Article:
Year of Publication

2008

Degree Name

Master of Science (MS)

Document Type

Thesis

College

Agriculture

Department

Forestry

First Advisor

Dr. John J. Cox

Second Advisor

Dr. Michael J. Lacki

Abstract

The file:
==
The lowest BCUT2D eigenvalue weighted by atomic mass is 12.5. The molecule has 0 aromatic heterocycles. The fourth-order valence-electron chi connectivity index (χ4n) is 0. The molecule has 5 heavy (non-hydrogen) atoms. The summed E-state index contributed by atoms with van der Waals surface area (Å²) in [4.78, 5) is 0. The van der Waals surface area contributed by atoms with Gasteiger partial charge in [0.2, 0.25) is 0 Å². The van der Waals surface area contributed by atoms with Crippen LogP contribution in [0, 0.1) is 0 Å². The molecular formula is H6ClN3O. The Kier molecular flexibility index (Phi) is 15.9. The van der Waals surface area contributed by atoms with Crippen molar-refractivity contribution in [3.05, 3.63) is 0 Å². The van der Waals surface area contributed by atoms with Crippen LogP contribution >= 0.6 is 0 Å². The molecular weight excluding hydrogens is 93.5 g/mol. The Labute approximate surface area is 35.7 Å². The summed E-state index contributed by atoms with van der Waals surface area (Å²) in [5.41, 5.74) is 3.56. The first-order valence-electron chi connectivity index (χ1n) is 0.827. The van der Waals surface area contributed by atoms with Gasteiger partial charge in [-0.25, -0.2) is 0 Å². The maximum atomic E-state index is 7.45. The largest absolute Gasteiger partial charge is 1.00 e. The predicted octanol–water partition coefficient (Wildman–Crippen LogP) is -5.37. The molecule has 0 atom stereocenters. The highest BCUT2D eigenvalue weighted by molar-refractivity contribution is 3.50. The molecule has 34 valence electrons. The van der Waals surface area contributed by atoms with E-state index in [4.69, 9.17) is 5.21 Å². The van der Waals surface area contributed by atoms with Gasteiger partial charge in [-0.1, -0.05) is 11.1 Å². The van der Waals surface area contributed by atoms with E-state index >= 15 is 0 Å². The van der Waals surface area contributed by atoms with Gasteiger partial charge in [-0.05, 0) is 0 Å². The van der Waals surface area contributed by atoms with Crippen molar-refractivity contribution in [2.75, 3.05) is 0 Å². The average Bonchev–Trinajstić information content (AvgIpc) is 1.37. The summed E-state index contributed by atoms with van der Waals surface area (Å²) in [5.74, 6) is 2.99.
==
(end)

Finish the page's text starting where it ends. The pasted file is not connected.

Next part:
Elk (Cervus elaphus) in eastern Kentucky appear to have increased in number since reintroduction in 1997, but rugged landscapes and cryptic elk behavior have precluded use of typical population survey methods to accurately estimate population size. In December 2006, I used forward-looking infrared radiography (FLIR) to survey the elk population in eastern Kentucky. Elk locations identified by FLIR were used to create a landscape based model to estimate the density distribution of elk within a 7,088 km2 core area of the elk restoration zone. FLIR detected 76% of elk groups of < 10 individuals and 100% of elk groups of ≥ 10 individuals. The density of elk was positively associated with the amount of herbaceous area, herbaceous edge, herbaceous area weighted mean patch fractal dimensions, proximity to release sites, the number of elk released at each site and urban core area index, and negatively associated with road density. My model estimated the elk population at 7,001 (SE = 772, 95% CI = 5,488- 8,514) individuals within the core area, 53% of which were < 10 km from release sites. The predicted elk distribution pattern and abundance estimate derived from this model will be important for wildlife managers in successfully managing the Kentucky elk population.

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